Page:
Antibiotic arguments

13-12-2010 | | |
David Burch Pig health
Antibiotic arguments

DG Sanco is coming to the end of their review of antimicrobial use in the EU, shortly, what will be their recommendations?

There has been a lot of activity in the Netherlands over antimicrobial use and the demand to reduce use by 50% over the next two years and to ban their in-feed use. Let’s look at some of their problems that they have and see if their solutions might be a guide to DG Sanco. In a survey of isolates of bacteria from various food producing species taken in 2008 (Maran 2008, 2010) they have carried out minimum inhibitory concentration (MIC) tests to determine the antimicrobial resistance of various bacteria to the different antimicrobials. The important antimicrobial drugs, which are considered ‘critical’ in both human (h) and veterinary (v) medicine, are the fluoroquinolones (enrofloxacin (v), ciprofloxacin (h)) and the 3rd and 4th generation cephalosporins (ceftiofur (v), ceftazidime (h) 3rd gen). Escherichia coli is a useful bacterium that occurs in all animal species and acts as an ‘indicator’ organism for demonstrating exposure to many antimicrobials but especially these critical ones of human and animal interest (see Figure 1 and 2). The susceptibility pattern frequently tells you what is going on – how much exposure is there to an antibiotic.
The porcine MICs on the left are very low and primarily cause a ‘wild type pattern’ up to 0.06µg/ml (98.6%). There is a small bar at 0.25µg/ml where 1.4% of the isolates show a minor first step resistance mutation but there are no fully resistant mutants. All of these isolates from pigs would respond to therapy with a fluoroquinolone and can be considered below the ‘clinical breakpoint’ for the drug or below the concentration in the plasma/blood to attack the bug. This has no impact on human health from a potential resistance transfer, even if the bacteria were eaten somehow on contaminated meat.
In contrast, in broilers there is a high level of first-step mutants (55.6%) and even some fully resistant strains (6.5%) above the clinical breakpoint, which could not be treated with this drug. This does show that the fluoroquinolones, which are excellent antimicrobial drugs, are very widely used in broilers but not in pigs. Therefore should they be banned from oral use in all chickens as in the US?
This is a useful example to highlight some of the problems DG Sanco and the Dutch will face. There are no feed premixes approved containing ciprofloxacin or enrofloxacin in the EU, so banning feed premixes will have no effect on this problem at all. They are used in broilers mainly in the drinking water and in pigs by injection and there is an oral-dosing form for baby pigs. It would appear to be causing very few problems in pigs and it is a very valuable drug for key, potentially fatal infections e.g. neonatal E. coli scours in the first few days of life and also for acute Actinobacillus pleuropneumoniae infections.
Cephalosporins 3rd & 4th generation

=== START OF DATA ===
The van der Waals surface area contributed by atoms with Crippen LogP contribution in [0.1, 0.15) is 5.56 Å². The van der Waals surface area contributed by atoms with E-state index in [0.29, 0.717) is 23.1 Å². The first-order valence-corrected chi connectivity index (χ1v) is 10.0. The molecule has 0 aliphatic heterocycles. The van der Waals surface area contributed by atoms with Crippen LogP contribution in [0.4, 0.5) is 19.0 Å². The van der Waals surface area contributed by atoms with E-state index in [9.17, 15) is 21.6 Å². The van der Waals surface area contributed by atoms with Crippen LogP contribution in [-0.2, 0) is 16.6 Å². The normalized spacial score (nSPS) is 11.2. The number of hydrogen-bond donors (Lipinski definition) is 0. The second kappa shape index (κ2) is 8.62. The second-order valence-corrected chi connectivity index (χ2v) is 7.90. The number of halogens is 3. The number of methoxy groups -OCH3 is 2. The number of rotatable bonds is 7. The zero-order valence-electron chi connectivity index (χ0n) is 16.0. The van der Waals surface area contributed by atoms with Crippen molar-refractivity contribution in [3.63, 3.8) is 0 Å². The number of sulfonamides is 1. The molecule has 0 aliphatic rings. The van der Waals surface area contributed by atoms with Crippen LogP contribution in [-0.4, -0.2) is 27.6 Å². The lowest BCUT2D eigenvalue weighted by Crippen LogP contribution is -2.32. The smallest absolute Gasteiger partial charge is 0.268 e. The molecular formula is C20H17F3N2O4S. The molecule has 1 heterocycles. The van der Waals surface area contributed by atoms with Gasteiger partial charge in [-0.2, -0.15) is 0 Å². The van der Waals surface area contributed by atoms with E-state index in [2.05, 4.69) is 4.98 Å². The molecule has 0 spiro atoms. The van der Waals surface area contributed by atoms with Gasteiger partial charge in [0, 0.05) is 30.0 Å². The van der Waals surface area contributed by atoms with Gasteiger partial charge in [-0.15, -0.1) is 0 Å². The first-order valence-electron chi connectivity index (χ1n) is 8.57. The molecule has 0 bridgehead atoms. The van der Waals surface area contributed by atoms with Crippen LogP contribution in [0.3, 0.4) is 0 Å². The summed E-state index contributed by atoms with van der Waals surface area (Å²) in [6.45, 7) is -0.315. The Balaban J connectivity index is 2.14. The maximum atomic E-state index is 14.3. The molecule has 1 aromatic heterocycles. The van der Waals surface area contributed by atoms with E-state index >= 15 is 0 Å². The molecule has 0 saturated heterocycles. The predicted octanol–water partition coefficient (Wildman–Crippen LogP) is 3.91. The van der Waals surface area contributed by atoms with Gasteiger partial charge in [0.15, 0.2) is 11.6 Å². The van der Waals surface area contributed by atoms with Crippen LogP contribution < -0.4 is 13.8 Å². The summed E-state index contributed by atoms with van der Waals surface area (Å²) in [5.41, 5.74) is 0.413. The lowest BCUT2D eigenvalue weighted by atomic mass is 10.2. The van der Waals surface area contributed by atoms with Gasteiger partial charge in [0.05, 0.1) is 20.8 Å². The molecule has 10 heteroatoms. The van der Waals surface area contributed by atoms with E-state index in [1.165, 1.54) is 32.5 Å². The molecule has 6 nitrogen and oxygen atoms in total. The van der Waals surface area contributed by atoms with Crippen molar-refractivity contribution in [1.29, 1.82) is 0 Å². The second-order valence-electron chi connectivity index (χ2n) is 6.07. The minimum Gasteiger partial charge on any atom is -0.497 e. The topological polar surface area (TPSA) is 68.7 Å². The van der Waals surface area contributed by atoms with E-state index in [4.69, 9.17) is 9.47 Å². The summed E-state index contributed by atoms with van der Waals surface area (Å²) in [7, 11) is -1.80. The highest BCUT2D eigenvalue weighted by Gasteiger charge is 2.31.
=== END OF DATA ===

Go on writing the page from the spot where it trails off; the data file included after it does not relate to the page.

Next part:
The susceptibility patterns are less marked with the 3rd generation cephalosporins than the fluoroquinolones, but it does demonstrate that E. coli from pigs all fall in the susceptible range but 98.7% fall in the wild type pattern. Again this poses no threat of resistance transfer to man of extended-spectrum beta-lactamase (ESBL) resistance genes. There has been methicillin-resistant Staphylococcus aureus (MRSA) resistance associated with 3rd generation cephalosporin use in pigs but ESBL resistance in E. coli would appear not to be an issue.
In broilers, somewhat surprisingly, there is a degree of resistance with 14.5% of isolates demonstrating higher than wild type pattern MICs and 6.7% above the susceptibility breakpoint used in the report. It was reported that they were ‘potentially producing ESBLs’ but this had not been confirmed.
This is another useful example, as ceftiofur (3rd generation cephalosporin) is primarily used by injection in pigs. There are no in feed or drinking water formulations. It is not even indicated for use in poultry, although it is used ‘off label’ by in-ovo injection or injection in day old chicks.
So what will DG Sanco recommend? Banning these critical families of drugs from veterinary use will rob the animal health industry of two very important groups of compounds for treating disease. Surprisingly, pigs are not a source of fluoroquinolone and ESBL resistance, which could be transferred to man in the Netherlands. The banning of in-feed use will have no impact on these resistance issues as there are no in-feed products. It will just put more pressure on water soluble and injectable products like the fluoroquinolones and cephalosporins, which should be reserved for ‘last resort’ treatments rather than routine applications. The ‘off-label’ use of ceftiofur in chickens might be an area, which could be easily addressed. The extensive use of fluoroquinolones in broilers does appear to be an issue to review further and encourage more ‘prudent use’ programmes. The other concern is that the report showed the zoonotic, food-poisoning infection associated with Campylobacter jejuni mainly from broilers, over 55.5% of isolates had MICs above ‘wild type’ susceptibility patterns against fluoroquinolones, similar to the E. coli results. As most broiler carcasses are contaminated with Campylobacter after processing this could lead to some concern that the resistance could be spread to man, although the diarrhoea problems alone would be bad enough. One simple solution would be for EFSA to implement proper carcass hygiene controls on broilers in the EU and then you would get rid of Campylobacter and the resistance issue in one hit but then we would not be able to have any arguments about antibiotics.
I wish you all a happy and festive season.